I may not get this review done today. I’m writing this on Sunday while watching the final NFL playoff games. None of the teams left really mean anything to me, but since it is nearing the end of the season, I’m not going to get picky about who is playing. I know, I do a lot of guy things. Watch football, watch horror movies...at least I don’t work on cars. That is one area I’m completely clueless. I guess the two I did mention mostly comes from growing up with just my dad. He loved both of those things, and I have good memories of doing those things with him. My goal is to at least get half way through this review tonight, and then finish it off after work tomorrow. As you can see, I decided I had enough money to go out and see the world. The world being between my house and the theater at least. I probably didn’t need to spend the money to see Mama, but I do enjoy going to the theater. Most of the time at least!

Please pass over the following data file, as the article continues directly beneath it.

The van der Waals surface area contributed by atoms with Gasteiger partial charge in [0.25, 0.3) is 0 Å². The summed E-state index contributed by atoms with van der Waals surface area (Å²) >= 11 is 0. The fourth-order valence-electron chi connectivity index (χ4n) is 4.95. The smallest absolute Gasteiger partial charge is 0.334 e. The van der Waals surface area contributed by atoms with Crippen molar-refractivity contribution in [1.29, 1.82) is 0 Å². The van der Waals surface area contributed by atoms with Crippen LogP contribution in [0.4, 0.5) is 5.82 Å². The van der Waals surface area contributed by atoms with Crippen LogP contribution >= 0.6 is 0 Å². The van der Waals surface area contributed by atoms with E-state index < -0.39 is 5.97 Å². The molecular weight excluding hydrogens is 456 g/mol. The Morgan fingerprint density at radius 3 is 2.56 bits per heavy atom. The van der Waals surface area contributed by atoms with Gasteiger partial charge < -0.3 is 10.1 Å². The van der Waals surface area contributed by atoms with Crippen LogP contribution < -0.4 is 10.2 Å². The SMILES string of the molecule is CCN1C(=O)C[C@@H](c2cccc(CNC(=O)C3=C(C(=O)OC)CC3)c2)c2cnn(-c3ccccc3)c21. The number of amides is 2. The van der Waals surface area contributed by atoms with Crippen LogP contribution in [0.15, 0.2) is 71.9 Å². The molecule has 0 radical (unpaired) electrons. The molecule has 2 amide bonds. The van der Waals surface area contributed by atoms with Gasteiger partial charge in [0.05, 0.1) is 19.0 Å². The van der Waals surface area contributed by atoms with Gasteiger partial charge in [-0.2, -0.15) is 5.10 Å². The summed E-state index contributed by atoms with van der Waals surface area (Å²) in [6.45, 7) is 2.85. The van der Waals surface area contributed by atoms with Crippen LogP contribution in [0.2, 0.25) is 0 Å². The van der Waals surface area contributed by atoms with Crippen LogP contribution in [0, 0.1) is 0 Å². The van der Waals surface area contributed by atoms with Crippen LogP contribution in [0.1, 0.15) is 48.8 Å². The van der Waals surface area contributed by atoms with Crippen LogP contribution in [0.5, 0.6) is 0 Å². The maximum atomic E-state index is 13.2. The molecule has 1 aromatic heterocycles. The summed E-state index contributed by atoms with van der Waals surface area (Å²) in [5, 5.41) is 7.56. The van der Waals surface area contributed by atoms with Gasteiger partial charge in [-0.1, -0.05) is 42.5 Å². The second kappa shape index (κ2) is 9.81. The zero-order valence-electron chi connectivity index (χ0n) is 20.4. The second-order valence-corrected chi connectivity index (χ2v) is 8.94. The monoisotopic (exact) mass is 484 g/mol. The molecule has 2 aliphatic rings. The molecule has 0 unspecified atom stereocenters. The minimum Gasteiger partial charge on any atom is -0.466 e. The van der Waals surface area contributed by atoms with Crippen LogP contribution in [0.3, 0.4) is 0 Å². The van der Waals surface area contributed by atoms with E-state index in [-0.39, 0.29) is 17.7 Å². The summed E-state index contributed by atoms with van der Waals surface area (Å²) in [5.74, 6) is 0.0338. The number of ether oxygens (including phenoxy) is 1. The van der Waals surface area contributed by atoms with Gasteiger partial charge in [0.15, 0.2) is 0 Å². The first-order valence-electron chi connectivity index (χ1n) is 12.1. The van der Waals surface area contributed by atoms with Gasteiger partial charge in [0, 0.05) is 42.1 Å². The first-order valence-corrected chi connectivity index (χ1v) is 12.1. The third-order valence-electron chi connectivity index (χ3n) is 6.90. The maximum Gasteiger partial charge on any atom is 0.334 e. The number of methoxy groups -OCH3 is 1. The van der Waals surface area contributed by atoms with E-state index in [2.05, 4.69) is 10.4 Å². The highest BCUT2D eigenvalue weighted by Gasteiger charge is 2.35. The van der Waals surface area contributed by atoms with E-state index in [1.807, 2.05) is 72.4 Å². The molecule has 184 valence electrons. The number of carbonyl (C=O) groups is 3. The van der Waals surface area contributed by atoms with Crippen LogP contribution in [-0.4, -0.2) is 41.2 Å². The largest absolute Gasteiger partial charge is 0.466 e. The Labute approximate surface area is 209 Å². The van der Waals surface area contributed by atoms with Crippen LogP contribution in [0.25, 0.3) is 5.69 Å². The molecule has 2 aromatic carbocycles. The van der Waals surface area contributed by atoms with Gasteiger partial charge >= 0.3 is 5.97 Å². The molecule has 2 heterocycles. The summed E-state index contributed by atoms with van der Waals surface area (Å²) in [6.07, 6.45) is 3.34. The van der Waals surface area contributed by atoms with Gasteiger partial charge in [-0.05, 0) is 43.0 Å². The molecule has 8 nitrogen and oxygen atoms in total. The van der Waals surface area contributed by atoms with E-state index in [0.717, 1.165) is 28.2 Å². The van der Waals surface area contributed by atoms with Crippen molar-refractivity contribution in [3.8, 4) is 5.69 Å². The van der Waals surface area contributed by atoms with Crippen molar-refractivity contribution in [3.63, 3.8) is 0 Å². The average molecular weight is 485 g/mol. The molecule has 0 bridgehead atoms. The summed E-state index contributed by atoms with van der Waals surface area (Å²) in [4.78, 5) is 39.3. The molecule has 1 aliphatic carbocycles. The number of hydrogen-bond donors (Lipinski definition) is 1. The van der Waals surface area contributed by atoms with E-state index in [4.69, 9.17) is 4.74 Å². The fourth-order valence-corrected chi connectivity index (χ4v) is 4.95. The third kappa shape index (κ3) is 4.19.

Once upon a time, Jeffery (Nikolaj Coster-Waldau) kills some of his co-workers before heading home. While his oldest daughter is waiting for her mom to take her to school, Jeffery kills his wife and then takes his two daughters with him as he makes a run for it. While driving on snow covered roads, he crashes. All are okay though, if a little banged up. Finding a cabin, Jeffery takes his daughters there and starts a fire for them. As he tries to figure out what to do, he goes to kill his daughters, but something stops him from doing that. Five years later, Jeffery’s brother Lucas (a double role for Coster-Waldau) has not given up his search for them. Two men working for Lucas manage to find the car, and his nieces, who are still alive but very feral. Victoria (Megan Charpentier) is now 8 or 9 years old and still has some memories of her life before. Lily (Isabelle Nelisse) is now 5 or 6 years old and tends to be more feral than her sister. After a small court battle, Lucas and his girlfriend Annabel (Jessica Chastain), who doesn’t feel ready to have kids, is able to take them in and take care of the two girls. Doctor Dreyfus (Daniel Kash) is interested in girls, mostly because he wants to write a book about them but also because they were under his care. He believes that they were somehow able to survive on their own the last five years despite the girls telling him that Mama helped them. In the doctors mind, Mama is someone they simply made up, but we know better. Now Mama has followed them to their new home, but what is it that she wants?